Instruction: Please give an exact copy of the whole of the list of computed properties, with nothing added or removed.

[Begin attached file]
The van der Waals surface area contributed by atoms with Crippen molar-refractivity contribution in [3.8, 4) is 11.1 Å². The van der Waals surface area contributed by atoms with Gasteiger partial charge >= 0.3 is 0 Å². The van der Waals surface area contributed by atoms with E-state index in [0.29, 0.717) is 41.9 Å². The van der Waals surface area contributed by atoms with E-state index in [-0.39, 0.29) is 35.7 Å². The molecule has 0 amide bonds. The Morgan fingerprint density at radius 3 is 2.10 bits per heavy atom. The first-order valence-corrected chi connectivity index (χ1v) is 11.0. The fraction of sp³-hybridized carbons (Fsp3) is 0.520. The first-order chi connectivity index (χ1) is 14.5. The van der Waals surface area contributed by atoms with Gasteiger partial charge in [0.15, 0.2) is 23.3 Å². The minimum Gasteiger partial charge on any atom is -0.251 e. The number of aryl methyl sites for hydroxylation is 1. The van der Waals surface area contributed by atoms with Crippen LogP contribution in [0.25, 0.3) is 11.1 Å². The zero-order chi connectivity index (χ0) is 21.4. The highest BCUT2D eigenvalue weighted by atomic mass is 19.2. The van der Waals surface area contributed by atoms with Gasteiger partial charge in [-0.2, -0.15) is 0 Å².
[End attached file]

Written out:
The van der Waals surface area contributed by atoms with Crippen molar-refractivity contribution in [3.8, 4) is 11.1 Å². The van der Waals surface area contributed by atoms with Gasteiger partial charge >= 0.3 is 0 Å². The van der Waals surface area contributed by atoms with E-state index in [0.29, 0.717) is 41.9 Å². The van der Waals surface area contributed by atoms with E-state index in [-0.39, 0.29) is 35.7 Å². The molecule has 0 amide bonds. The Morgan fingerprint density at radius 3 is 2.10 bits per heavy atom. The first-order valence-corrected chi connectivity index (χ1v) is 11.0. The fraction of sp³-hybridized carbons (Fsp3) is 0.520. The first-order chi connectivity index (χ1) is 14.5. The van der Waals surface area contributed by atoms with Gasteiger partial charge in [0.15, 0.2) is 23.3 Å². The minimum Gasteiger partial charge on any atom is -0.251 e. The number of aryl methyl sites for hydroxylation is 1. The van der Waals surface area contributed by atoms with Crippen LogP contribution in [0.25, 0.3) is 11.1 Å². The zero-order chi connectivity index (χ0) is 21.4. The highest BCUT2D eigenvalue weighted by atomic mass is 19.2. The van der Waals surface area contributed by atoms with Gasteiger partial charge in [-0.2, -0.15) is 0 Å².